Moreno and his collaborator Ernesto Oroza pay close attention to Miami’s frayed urban fabrics and the spontaneous actions applied to mend them. They document them in the Tabloid, a series of newsprint publications produced in conjunction with installation projects. The latest issue is a study of “moiré houses”: homes used as part-time barbershops or bakeries, whose functional zoning flickers between residential and business, like the optically unstable overlaid grids of a moiré pattern. Other installments have examined the repetition of faux-stone ornament, Royal Palms in lobbies, sidewalk speaker systems—generic and ubiquitous elements of urban life that reveal the composition of the contemporary city as a distributed network of patterned practices. In Moreno and Oroza’s installation, the accumulation of found sculptures and the repeating designs of the newspapers covering the wall make this vividly palpable, while elevating the visibility of local practices scaled to human bodies over the busy geometries seen on Google Maps. “Whereas the global approaches of modern architecture relied on criteria extrapolated from an imaginary and ideal future, these new practices aim to start with an understanding of what exactly is needed and possible at a local level,” they wrote in “Learning from Little Haiti,” a 2009 essay for e-flux journal. “Teleology is replaced with radical pragmatics.”
Though they work in an environment of abundance, Art404 sometimes artificially create scarcity as a conceptual gesture. For their recent project “1 man 1 phone” (2012), Palou left his home on a Saturday morning with nothing but his phone and a charger, and became “homeless” for the weekend. He made a new Twitter account, @1man1phone, and used it to solicit strangers for food and shelter. His refrain: “I am Manny, a local homeless artist who could really use a meal. Could you help me out with some food?” As he tweeted this at other users in Miami, he walked around the city in search of available outlets so he could keep his phone charged. Sanabria was at the Conflux Festival, an annual weekend-long exhibition of performance and interventions in New York, running a projector with the Twitter window open and a map tracking Palou’s movements.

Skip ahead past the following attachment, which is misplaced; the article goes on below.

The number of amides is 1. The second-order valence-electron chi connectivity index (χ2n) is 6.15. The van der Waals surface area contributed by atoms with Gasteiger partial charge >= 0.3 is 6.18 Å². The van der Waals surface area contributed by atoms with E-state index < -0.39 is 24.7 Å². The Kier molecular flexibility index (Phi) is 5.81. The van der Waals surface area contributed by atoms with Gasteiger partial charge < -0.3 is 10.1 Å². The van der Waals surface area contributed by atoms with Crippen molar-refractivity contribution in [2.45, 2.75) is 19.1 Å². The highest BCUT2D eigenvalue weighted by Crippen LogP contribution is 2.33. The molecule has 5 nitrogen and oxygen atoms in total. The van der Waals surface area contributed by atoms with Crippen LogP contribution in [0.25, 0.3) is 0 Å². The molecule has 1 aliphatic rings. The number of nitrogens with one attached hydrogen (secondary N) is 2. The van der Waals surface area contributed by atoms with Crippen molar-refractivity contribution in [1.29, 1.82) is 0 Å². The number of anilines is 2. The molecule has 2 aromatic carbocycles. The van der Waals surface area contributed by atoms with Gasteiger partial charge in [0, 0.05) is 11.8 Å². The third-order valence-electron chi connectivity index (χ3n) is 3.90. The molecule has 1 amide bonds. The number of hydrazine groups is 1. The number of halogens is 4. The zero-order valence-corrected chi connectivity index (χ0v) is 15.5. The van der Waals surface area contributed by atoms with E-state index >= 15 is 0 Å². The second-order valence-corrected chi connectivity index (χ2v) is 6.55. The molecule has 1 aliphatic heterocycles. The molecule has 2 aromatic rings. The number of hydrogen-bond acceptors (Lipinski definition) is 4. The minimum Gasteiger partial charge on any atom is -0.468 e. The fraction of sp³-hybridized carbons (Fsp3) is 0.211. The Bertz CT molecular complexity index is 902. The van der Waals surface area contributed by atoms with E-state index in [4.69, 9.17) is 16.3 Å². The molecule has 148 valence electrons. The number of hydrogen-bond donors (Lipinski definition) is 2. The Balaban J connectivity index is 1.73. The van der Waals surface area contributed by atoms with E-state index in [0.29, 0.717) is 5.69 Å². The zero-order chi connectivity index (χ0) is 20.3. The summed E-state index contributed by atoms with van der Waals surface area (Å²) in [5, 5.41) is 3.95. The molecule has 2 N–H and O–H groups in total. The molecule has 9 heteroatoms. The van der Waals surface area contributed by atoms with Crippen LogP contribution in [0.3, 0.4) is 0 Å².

@1man1phone received some sympathetic replies. “thats pretty interesting. i hope you dont starve cuz unfortunatley society is in sympathical ruins!!!” wrote one. “i dnt think many homeless have phones,” said another. “you have pretty good grammer for a homeless guy” was another skeptical reply. Women who received his tweets said they’d be happy to help, but they worried he could be a predator. At least one user reported @1man1phone to Twitter and it was suspended just hours after it had been opened. Twitter’s Terms of Service lists violations that lead to suspension, but keeps it flexible: “What constitutes ‘spamming’ will evolve as we respond to new tricks and tactics by spammers.” Palou was perhaps guilty of sending “large numbers of duplicate @replies or mentions,” or maybe his tweets were identified as harassment. In a city where signs proclaim “No Panhandling Zone,” Palou experimented with begging on another system, and soon found new restrictions there. (His second account, @homelessmanny, managed to survive online until Sunday night when the project ended.) But offline he was inconspicuous. He still looked like a consumer. He could slip into the public bathroom at Staples where, to his delight, he found an electrical outlet and a shower, and satisfied the physical needs of his phone and himself.
In “1 man 1 phone,” Art404 acted out the alignment of urban space and information networks. I think of the work as a performative variation on Moreno and Oroza’s installations, where they visualize distributed and repeating connections by wallpapering their patterned tabloids around found sculptures. “The non-space of the ATM kiosk is no different from the collection of any-space-whatevers that constitute the cookie-cut corporate campuses of Omaha, Nebraska; Mumbai; and Santiago,” Moreno wrote in “Notes on the Inorganic,” published by e-flux this year. “[B]oth float freely, severed from their contexts, structured for particular ends.” Space becomes information. Consumers become information, too, as encounters between people and their urban environments are expected to be fast, transient, and gainful. Walmart wants its aisles to guide its guests through an easy shopping experience. Twitter generates individualized suggestions of users to follow, whose updates and links will be useful, at least as entertainment value. The problem of homelessness is not “nowhere to live” but “nowhere to go”: it begets lingering presence in the city’s channels of movement; it generates social and economic transactions that appeal to emotions less goal-oriented than desire. Spam clogs the Twitter feed, distracting users from their information consumption, vaguely threatening them with viral infections. The identification of homelessness and spam in “1man1phone” paths evoked the slightness between expectations of the navigation of internet space and movement in the city, and how one man with one phone builds connections amid the online and offline fields of the any-space-whatevers. Taken together, the work of Gean Moreno and Ernesto Oroza on one hand and Art404 on the other construct a panorama of the systems that govern everyday life and the people who negotiate and respond to them, across a broad spectrum of images and voices.